Creating Empathetic Leaders in a Fear-Filled Time

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"Leading from the Heart" -- a session in She Runs It's virtual event series "Lessons from Leaders," which aims to guide women in media and marketing through the challenging realities of Coronavirus (COVID-19) -- provided an essential lesson at this time when our collective heart is a little broken.  Claude Silver, the aptly named chief heart officer for Gary Vaynerchuk's VaynerMedia, hosted the session.

The ongoing questions many are solving for include, "What does leadership look like in the current climate?" and "What are the new rules of conducting business and keeping staff engaged and inspired?"  Silver's answers revolved around her advocacy for maintaining high touch.  In a virtual world, this approach often requires that leaders show vulnerability and authenticity that can feel counterintuitive to traditional management styles.

When asked by one attendee how to deal with a less-than-empathetic "superior," Silver bridled, "The word 'superior' makes my skin crawl."  Her explanation summed up her stance for going forward in today's new reality.  "This world today has changed forever," she said.  "The fact that we now are looking at each other on FaceTime, working together and collaborating takes empathy.  It takes patience.  It takes vulnerability and letting someone into your personal life.  My hope is that those people who think they can lead from an ivory tower [will learn] they just can't."

To this chief heart officer, words — and empathetic actions — matter.  She is not a fan of the phrase "soft skills" in describing communication or people skills, for example, and instead prefers "life skills," for which employees should be affirmed.  "Being the bigger person in every situation might be considered a soft skill," she explained, "but it's very much now what I'm equating with a high performer" versus a micro-manager or bully.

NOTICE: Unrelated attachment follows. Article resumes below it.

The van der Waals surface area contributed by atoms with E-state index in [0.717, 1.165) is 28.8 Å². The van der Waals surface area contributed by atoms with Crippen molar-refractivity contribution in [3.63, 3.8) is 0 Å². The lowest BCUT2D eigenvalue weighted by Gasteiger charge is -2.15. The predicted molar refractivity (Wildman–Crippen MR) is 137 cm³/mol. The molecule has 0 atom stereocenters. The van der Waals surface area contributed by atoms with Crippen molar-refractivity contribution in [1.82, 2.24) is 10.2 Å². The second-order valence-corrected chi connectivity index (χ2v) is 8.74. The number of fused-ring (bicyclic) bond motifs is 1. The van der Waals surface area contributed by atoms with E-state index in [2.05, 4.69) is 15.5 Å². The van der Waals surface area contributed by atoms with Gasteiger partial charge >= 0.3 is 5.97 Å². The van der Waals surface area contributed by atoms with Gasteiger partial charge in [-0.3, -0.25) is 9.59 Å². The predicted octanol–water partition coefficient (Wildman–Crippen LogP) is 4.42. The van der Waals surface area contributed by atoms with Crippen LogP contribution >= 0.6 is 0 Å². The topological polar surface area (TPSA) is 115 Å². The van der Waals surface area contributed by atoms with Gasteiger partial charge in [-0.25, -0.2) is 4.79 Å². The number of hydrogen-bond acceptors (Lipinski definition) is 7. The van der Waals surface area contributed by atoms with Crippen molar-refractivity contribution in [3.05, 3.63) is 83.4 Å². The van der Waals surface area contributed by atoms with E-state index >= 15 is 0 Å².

Empathy is a skill that leaders need now more than ever — especially those who are learning the flexibility dance — in realizing that the world we're in today will likely continue as a revolution in future times, with more employees shifting to working from home.  And that means understanding that there are dogs to walk and kids to feed during the workday.

As hiring managers adjust to virtual interviews, one need only take a page from Silver's approach, which she established many years pre-COVID-19 as a good option to adopt in updating old ways.  At Vayner, she renamed the human resources group the People and Experience Department.  Her team is composed of "Culture Champions," in part because she feels hiring for skill-set fit (hard or life skills) and culture addition (not "fit" as in sameness) is essential for company growth and diversity.

It's still possible to observe a candidate's qualities such as body language and focus through the screen, and those words that matter come through, too.  For example, Silver listens for signs that telegraph Vayner's core values of curiosity, possibility and optimism, in prospects' language.  She likes those who use more "we" than "I" to indicate a team mentality, and asks many open-ended or emotionally focused questions, such as "Tell me a time when your team failed" or "How do you celebrate success?"